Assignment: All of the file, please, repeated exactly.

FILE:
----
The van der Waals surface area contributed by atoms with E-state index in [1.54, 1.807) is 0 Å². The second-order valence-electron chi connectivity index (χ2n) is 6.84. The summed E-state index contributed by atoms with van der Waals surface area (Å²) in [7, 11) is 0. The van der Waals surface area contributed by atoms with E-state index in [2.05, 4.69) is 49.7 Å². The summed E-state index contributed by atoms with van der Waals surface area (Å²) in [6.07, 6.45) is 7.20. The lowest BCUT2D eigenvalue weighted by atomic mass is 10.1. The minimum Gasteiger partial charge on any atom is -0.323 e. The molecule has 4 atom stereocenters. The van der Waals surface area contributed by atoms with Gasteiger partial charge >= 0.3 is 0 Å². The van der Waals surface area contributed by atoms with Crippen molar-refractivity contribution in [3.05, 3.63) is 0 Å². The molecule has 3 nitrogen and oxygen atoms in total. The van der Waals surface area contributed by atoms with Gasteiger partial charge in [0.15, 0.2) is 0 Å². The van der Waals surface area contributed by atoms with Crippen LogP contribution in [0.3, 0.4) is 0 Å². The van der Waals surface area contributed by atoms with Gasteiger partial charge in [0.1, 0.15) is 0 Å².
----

The van der Waals surface area contributed by atoms with E-state index in [1.54, 1.807) is 0 Å². The second-order valence-electron chi connectivity index (χ2n) is 6.84. The summed E-state index contributed by atoms with van der Waals surface area (Å²) in [7, 11) is 0. The van der Waals surface area contributed by atoms with E-state index in [2.05, 4.69) is 49.7 Å². The summed E-state index contributed by atoms with van der Waals surface area (Å²) in [6.07, 6.45) is 7.20. The lowest BCUT2D eigenvalue weighted by atomic mass is 10.1. The minimum Gasteiger partial charge on any atom is -0.323 e. The molecule has 4 atom stereocenters. The van der Waals surface area contributed by atoms with Gasteiger partial charge >= 0.3 is 0 Å². The van der Waals surface area contributed by atoms with Crippen molar-refractivity contribution in [3.05, 3.63) is 0 Å². The molecule has 3 nitrogen and oxygen atoms in total. The van der Waals surface area contributed by atoms with Gasteiger partial charge in [0.15, 0.2) is 0 Å². The van der Waals surface area contributed by atoms with Crippen LogP contribution in [0.3, 0.4) is 0 Å². The van der Waals surface area contributed by atoms with Gasteiger partial charge in [0.1, 0.15) is 0 Å².